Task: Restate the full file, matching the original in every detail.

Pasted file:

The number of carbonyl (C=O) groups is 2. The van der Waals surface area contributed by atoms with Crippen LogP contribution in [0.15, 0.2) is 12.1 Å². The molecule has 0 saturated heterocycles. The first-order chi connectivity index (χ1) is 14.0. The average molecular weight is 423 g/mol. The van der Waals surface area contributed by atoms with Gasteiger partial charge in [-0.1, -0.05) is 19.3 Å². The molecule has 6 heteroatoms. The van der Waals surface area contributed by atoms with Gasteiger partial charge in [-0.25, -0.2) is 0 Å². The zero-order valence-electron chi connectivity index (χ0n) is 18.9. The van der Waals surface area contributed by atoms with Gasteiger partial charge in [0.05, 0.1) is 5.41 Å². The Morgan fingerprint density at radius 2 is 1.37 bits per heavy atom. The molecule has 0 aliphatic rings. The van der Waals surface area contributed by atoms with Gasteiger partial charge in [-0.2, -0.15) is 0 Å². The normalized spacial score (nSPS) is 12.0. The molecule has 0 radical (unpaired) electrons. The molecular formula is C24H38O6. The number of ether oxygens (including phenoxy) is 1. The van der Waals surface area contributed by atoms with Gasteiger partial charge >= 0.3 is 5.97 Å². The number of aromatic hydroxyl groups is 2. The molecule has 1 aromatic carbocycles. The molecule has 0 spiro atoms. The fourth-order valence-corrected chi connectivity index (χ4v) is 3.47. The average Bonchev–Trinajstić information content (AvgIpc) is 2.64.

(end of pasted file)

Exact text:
The number of carbonyl (C=O) groups is 2. The van der Waals surface area contributed by atoms with Crippen LogP contribution in [0.15, 0.2) is 12.1 Å². The molecule has 0 saturated heterocycles. The first-order chi connectivity index (χ1) is 14.0. The average molecular weight is 423 g/mol. The van der Waals surface area contributed by atoms with Gasteiger partial charge in [-0.1, -0.05) is 19.3 Å². The molecule has 6 heteroatoms. The van der Waals surface area contributed by atoms with Gasteiger partial charge in [-0.25, -0.2) is 0 Å². The zero-order valence-electron chi connectivity index (χ0n) is 18.9. The van der Waals surface area contributed by atoms with Gasteiger partial charge in [0.05, 0.1) is 5.41 Å². The Morgan fingerprint density at radius 2 is 1.37 bits per heavy atom. The molecule has 0 aliphatic rings. The van der Waals surface area contributed by atoms with Gasteiger partial charge in [-0.2, -0.15) is 0 Å². The normalized spacial score (nSPS) is 12.0. The molecule has 0 radical (unpaired) electrons. The molecular formula is C24H38O6. The number of ether oxygens (including phenoxy) is 1. The van der Waals surface area contributed by atoms with Gasteiger partial charge >= 0.3 is 5.97 Å². The number of aromatic hydroxyl groups is 2. The molecule has 1 aromatic carbocycles. The molecule has 0 spiro atoms. The fourth-order valence-corrected chi connectivity index (χ4v) is 3.47. The average Bonchev–Trinajstić information content (AvgIpc) is 2.64.